The increased competition from the banks, Dyer says, also means that the dream of homeownership more accessible for many, especially for first-time buyers and those who wish to benefit from the government-assisted FLISP subsidy. Furthermore, while the 0.5% hike may come as a shock to some, he predicts that a larger hike now will allow consumers to plan ahead as another rate hike in the next quarter is less likely.
Yael Geffen, chief executive of Lew Geffen Sotheby’s International Realty says the hike is “yet another blow for consumers already battling record-high fuel prices and food costs”.
“South Africans are being squeezed from all sides and there just isn’t that much give in the economy.”
However, she says the housing market is “still extremely buoyant”, but buyers need to budget carefully.
“There will be at least one more rate hike this year, so purchases must be made with that in mind.
“Property is unequivocally one of the best long-term investments right now in a very uncertain world, but buy wisely and buy what you can afford. That’s how to maximise your investment in the long run.”
Knowing that more interest rate hikes are forecasted for the year ahead, Goslett says the question of whether to fix the interest rate on a home loan has come up more frequently.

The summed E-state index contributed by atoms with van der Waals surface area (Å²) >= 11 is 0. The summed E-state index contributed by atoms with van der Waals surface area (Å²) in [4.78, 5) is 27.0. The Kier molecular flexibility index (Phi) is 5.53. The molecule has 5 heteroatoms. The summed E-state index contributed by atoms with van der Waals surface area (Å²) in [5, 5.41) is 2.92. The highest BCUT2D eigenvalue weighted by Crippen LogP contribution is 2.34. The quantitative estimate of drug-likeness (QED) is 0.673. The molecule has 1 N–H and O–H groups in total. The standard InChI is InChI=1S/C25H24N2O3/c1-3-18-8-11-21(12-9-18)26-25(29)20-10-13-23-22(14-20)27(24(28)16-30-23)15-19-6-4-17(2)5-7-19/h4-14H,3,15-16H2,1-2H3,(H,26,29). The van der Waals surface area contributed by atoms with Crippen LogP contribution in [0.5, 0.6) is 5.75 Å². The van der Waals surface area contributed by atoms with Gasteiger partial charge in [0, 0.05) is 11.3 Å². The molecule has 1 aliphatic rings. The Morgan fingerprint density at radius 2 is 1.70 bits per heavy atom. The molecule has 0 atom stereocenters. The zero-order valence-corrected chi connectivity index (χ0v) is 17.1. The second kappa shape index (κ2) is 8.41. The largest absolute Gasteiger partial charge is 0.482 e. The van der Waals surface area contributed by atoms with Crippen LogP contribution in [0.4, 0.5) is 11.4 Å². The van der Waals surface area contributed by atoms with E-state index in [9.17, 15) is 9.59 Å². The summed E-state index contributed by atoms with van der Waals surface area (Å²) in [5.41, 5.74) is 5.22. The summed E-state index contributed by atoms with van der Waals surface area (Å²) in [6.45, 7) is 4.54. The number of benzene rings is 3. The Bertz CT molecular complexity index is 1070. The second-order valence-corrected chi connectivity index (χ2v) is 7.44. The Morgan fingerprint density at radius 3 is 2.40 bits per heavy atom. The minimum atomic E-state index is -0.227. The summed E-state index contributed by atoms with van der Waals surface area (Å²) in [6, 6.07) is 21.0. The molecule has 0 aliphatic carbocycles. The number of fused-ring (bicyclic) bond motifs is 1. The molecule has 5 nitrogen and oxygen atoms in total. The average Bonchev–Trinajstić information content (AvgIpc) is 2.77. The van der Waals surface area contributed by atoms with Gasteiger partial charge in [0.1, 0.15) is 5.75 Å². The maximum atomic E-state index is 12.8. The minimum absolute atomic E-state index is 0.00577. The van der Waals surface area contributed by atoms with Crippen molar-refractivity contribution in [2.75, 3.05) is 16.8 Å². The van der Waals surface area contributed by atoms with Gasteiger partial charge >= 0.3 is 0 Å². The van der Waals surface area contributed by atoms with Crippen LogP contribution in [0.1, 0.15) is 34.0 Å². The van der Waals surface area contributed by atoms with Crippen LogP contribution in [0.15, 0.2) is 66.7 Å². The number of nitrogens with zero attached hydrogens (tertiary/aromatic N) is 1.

“The truth is that there are so many unknown variables around interest rate fluctuations that it is impossible to tell with absolute certainty whether fixing your interest rate now will be more beneficial for you in the long run.”
In calculations formulated by FNB property economist John Loos, this is how much more homeowners will pay on their home loans:
- Repayments on a R1 million home loan will increase by R312
- Repayments on a R2 million home loan will increase by R622
- Repayments on a R3 million home loan will increase by R934
- Repayments on a R4 million home loan will increase by R1 245
- Repayments on a R5 million home loan will increase by R1 556
The table below shows approximate home loan increases based on your home’s value and future prime lending rate hikes.
For advice on how to hang on to your home, read this article.